ITHACA, N.Y. — A local effort is underway to examine the potential impacts of making a living wage the standard in Tompkins County.
The latest living wage study by Alternatives Federal Credit Union found a single person working full time would have to make $28,911 per year, or $13.90 per hour 40 hours a week to afford the cost of living in Tompkins County. That figure is for a person whose employer provides health insurance.
For people who do not have insurance covered, AFCU says a person needs to make $15.11 per hour to cover the cost to purchase insurance.
The minimum wage is currently $10.40 per hour.
Local small and large business owners, elected officials, nonprofit representatives and researchers will come together to “study likely costs and benefits of making the living wage a minimum wage in Tompkins County and contribute to broader understandings of local minimum wages,” a news release from the Tompkins County Workers’ Center said.
There will be eight information-gathering sessions before research begins, including employers and workers. The participants will discuss the good and bad of how a living wage would impact them and the community.
The working group will be chaired by Legislator Anna Kelles and facilitated by Sally Klingel of the Scheinman Institute at Cornell’s ILR School. It has been organized by Pete Meyers, coordinator of the Tompkins County Workers’ Center.
Kelles said they will gather preliminary information and then do a deeper, formal study. They plan look at the current state of wages by sector. Kelles said it’s important to thoroughly study the potential impacts of raising the minimum wage locally to make sure the policy does not cause harm or a loss of jobs. On a basic level, they will be examining “Will it create the benefits we’re looking for?” Kelles said.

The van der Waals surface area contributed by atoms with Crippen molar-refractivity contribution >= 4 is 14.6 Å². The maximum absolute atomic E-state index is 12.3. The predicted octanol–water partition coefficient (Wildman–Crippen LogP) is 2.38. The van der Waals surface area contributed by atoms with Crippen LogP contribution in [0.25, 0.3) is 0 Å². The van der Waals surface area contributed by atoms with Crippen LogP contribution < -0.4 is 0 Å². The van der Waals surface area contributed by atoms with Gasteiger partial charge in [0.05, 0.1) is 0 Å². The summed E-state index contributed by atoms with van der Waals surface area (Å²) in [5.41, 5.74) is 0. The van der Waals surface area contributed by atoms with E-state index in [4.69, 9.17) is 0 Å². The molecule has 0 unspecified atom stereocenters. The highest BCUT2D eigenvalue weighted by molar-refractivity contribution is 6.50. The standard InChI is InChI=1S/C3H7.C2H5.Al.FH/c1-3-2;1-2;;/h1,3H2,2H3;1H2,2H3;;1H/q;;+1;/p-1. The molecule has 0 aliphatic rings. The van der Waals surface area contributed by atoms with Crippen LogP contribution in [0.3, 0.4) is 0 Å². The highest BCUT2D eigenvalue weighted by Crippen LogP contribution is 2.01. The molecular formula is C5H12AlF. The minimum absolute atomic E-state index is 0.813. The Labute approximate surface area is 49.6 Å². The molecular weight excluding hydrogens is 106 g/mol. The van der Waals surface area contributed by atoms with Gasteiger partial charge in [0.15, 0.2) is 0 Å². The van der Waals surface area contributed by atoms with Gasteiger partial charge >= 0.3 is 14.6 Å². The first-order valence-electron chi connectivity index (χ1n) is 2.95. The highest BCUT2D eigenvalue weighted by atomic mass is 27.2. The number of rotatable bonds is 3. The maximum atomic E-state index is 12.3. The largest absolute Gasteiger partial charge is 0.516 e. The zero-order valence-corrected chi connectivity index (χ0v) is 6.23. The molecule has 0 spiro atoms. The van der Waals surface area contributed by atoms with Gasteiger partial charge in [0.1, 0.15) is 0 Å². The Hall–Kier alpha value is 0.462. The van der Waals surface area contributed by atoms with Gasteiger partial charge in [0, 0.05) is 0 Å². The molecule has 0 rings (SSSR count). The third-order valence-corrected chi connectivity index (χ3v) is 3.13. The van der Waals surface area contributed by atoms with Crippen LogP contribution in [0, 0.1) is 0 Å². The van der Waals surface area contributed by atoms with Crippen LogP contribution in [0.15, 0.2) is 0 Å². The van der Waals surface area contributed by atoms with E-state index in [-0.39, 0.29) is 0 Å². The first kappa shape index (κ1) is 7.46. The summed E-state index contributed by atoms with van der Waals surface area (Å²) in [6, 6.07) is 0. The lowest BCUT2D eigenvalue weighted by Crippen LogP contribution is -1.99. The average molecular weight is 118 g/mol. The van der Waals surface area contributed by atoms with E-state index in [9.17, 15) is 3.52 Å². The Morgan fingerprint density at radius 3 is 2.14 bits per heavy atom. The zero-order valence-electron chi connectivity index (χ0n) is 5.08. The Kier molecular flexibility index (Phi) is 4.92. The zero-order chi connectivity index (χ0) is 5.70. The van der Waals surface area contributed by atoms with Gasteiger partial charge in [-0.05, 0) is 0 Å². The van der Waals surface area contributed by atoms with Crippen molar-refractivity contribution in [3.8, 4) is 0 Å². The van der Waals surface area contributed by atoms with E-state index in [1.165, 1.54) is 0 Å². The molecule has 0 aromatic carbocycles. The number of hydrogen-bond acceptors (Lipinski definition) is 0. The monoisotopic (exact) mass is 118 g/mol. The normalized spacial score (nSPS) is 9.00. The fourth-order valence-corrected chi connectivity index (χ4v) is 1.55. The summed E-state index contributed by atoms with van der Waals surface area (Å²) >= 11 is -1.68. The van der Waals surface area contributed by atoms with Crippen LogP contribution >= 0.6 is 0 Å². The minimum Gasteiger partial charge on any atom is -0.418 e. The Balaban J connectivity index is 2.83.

Kelles said it’s important issue to study because incomes have not been rising along with the cost of living.
“Legislators represent everyone who lives in a county, and I think that a living wage is called a living wage for a reason,” Kelles said. “It’s very important. It allows people to live off the money they’re making. We know in the country, incomes have been flat while the cost of living has increased.”
The outcomes of the study could vary, Kelles said. It could recognize the difficulties people in the county face, it could result in advocacy and education or it could result it proposed local legislation that would require a living wage as the minimum wage. However, anything a local government passes would have to also be approved by the state.
The Tompkins County Workers’ Center is asking members of the community to consider being part of the conversation. To learn more or to reach out about joining the discussion, email email@example.com or call the Tompkins County Workers’ Center at 607-269-0409.
Other members of the study group include:
- Cynthia Brock (City of Ithaca Common Council, First Ward);
- Dan Brown (Executive Director, Franziska Racker Centers);’
- Rob Brown (Operations Manager, Tompkins County Workers’ Center);
- Mandy Ellis (NY Statewide Organizer, Civil Service Employees Association);
- Gary Ferguson (Executive Director, Downtown Ithaca Alliance);
- Bill Goodman (Supervisor, Town of Ithaca);
- Ian Greer (Senior Research Associate, Cornell ILR School);
- Pam Gueldner (Owner, Manndible Café);
- Lisa Holmes (Director, Tompkins County Office for the Aging);
- Michael Hoysic (Human Resource Manager, GreenStar);
- Jason Leifer (Supervisor, Town of Dryden);
- Eric Levine (acting CEO, Alternative Federal Credit Union);
- Leslyn McBean-Clairborne (Tompkins County Legislator, District 1; Director GIAC);
- Shaianne Osterreich (Board Member IC3 Downtown Children’s Center, Chair Ithaca College Economics Department);
- Kathleen Pasetty (Owner, Fork and Gavel Café);
- Kathy Schlather (Executive Director, Human Services Coalition of Tompkins County);
- Erin Smith (Leadership Team Member, Tompkins County Workers’ Center);
- Jennifer Tavares (President & CEO, Tompkins County Chamber of Commerce).